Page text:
Tuesday, October 9, 2007

How free haircuts could revolutionise the economy...

No, I haven't lost it [just yet]. Just following a train of thought that has challenged me every time I've had a haircut over the last three or four months -

What do you pay for a haircut? R20? R50? R100. Whatever you pay, the price they charge must be worth it to you.

I challenged my barber to really test the value of the service he delivers - what if, for just a month, they stopped charging a fixed price for haircuts, and instead asked customers to pay them what the customer believes the service is worth?

Needless to say, he hasn't yet taken me up on it. I can't really blame him either, because the results would reflect the purest form of honesty regarding the value of his service... and good or bad, this would be quite a pill to swallow. Some customers might not pay a cent and get a free haircut... good for them. Some might pay more than you charge... HEY!

Think about the benefits for a second:

  • you know exactly where you stand with all your customers
  • customers can never complain about prices or inflation ever again
  • the potential for free marketing [word-of-mouth or other media exposure for having the guts to do this] - HUGE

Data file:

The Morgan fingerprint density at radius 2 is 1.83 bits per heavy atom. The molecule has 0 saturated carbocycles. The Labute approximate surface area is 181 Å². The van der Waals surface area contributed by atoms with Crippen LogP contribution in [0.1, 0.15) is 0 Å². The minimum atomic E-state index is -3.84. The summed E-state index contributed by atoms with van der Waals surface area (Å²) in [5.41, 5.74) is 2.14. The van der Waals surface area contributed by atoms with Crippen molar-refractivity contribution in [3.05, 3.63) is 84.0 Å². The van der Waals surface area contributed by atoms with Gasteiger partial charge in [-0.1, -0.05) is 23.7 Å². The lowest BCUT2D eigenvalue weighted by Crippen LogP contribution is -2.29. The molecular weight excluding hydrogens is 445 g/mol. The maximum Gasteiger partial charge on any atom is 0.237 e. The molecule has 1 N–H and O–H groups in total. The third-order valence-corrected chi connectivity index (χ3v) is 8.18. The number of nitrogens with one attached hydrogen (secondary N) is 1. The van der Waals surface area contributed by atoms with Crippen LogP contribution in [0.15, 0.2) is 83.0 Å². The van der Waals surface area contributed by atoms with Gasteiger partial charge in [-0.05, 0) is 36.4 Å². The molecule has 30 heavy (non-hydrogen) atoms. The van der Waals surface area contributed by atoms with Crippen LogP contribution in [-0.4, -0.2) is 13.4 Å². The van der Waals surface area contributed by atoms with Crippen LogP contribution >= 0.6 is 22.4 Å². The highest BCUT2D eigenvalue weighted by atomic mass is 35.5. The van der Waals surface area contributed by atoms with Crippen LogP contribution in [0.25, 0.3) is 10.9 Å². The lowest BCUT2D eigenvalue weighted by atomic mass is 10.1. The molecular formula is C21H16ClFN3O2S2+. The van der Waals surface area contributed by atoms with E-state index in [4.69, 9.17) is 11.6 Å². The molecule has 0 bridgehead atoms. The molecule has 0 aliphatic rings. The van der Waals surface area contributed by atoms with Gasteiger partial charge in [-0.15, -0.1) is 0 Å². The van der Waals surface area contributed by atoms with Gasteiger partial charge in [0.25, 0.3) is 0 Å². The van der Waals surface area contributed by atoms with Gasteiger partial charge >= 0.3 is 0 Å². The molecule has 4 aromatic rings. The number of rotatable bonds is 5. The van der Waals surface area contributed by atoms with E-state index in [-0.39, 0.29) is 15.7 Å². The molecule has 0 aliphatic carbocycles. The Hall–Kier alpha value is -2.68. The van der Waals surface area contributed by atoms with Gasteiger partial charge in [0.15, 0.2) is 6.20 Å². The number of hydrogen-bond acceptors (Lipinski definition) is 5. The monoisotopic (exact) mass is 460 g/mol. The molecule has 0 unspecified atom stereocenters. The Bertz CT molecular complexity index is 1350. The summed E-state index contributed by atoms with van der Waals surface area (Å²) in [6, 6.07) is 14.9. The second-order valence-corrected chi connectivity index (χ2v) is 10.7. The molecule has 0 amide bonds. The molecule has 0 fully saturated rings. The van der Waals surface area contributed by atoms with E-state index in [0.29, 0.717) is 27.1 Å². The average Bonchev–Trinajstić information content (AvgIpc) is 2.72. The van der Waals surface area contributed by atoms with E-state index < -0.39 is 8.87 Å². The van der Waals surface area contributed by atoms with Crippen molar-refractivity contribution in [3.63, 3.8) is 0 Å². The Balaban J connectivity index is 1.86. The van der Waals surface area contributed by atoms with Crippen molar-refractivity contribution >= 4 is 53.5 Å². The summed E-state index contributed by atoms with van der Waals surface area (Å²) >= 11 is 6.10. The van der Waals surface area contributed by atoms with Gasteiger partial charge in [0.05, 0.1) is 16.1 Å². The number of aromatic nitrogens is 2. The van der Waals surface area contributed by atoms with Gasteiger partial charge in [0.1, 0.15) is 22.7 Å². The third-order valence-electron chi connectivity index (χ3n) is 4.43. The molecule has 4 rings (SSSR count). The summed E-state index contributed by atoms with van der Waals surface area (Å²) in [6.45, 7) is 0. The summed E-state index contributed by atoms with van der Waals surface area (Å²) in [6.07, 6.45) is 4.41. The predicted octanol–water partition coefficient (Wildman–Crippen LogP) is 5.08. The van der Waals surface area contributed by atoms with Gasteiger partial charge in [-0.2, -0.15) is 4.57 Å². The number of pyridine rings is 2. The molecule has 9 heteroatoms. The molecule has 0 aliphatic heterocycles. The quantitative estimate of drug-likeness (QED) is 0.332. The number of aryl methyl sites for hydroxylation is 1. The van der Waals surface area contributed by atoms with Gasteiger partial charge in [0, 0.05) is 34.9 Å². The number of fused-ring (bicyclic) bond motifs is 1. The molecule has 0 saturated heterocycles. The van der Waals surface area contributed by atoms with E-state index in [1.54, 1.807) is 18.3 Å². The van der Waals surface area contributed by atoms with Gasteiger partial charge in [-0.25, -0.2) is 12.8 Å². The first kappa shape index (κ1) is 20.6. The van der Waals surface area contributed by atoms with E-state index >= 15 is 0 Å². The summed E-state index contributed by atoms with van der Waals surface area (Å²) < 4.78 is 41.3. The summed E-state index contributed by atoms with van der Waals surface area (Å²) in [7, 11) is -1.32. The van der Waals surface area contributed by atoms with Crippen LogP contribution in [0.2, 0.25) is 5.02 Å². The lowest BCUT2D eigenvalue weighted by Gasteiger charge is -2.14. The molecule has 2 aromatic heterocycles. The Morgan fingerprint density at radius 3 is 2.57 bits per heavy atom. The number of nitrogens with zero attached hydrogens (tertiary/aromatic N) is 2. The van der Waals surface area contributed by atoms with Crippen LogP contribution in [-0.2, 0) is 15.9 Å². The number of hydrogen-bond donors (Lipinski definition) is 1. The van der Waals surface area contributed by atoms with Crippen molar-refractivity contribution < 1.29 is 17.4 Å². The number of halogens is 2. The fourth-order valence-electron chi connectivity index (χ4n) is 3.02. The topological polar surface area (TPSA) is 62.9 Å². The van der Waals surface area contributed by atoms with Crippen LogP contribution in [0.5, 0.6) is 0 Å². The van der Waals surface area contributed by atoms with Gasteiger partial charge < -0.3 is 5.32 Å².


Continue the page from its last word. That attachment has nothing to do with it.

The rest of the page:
• how can your "competitors" compete with this?

The million dollar question: What if all other businesses ran this way too? Okay so this is just a haircut. How about cellphone service providers. Garden services. Security companies.

The billion dollar question: How could this revolutionise the economy, taking away "pricing-parity" excuses and really delivering value to all people in the country at a relatively affordable price?

And the trillion dollar question: What happens when your competitor starts doing this? How will that change your business? Are you in any way prepared for it?

We can laugh at this now. I can too. But who'll be laughing in 20 [or 10, or maybe even 5] years time when "Freevest" is the JSE's largest company?


phillygirl said...

I can't find too much online about it (mebbe I'm just using the wrong search words) but, I know some restaurants in Cape Town tried something along the "pay what you think it's worth" lines. Not sure how well it worked (they don't seem to be doing it anymore, or maybe it was only a promotional thing) but I did find this:
Relish Restaurant

Darren said...

Thanks for the link - I guess it will always be difficult with food, where people can really go overboard but seems to have worked nicely for Relish. I wuold hazard to guess that if they [in the food industry] can do it, pretty much anyone can!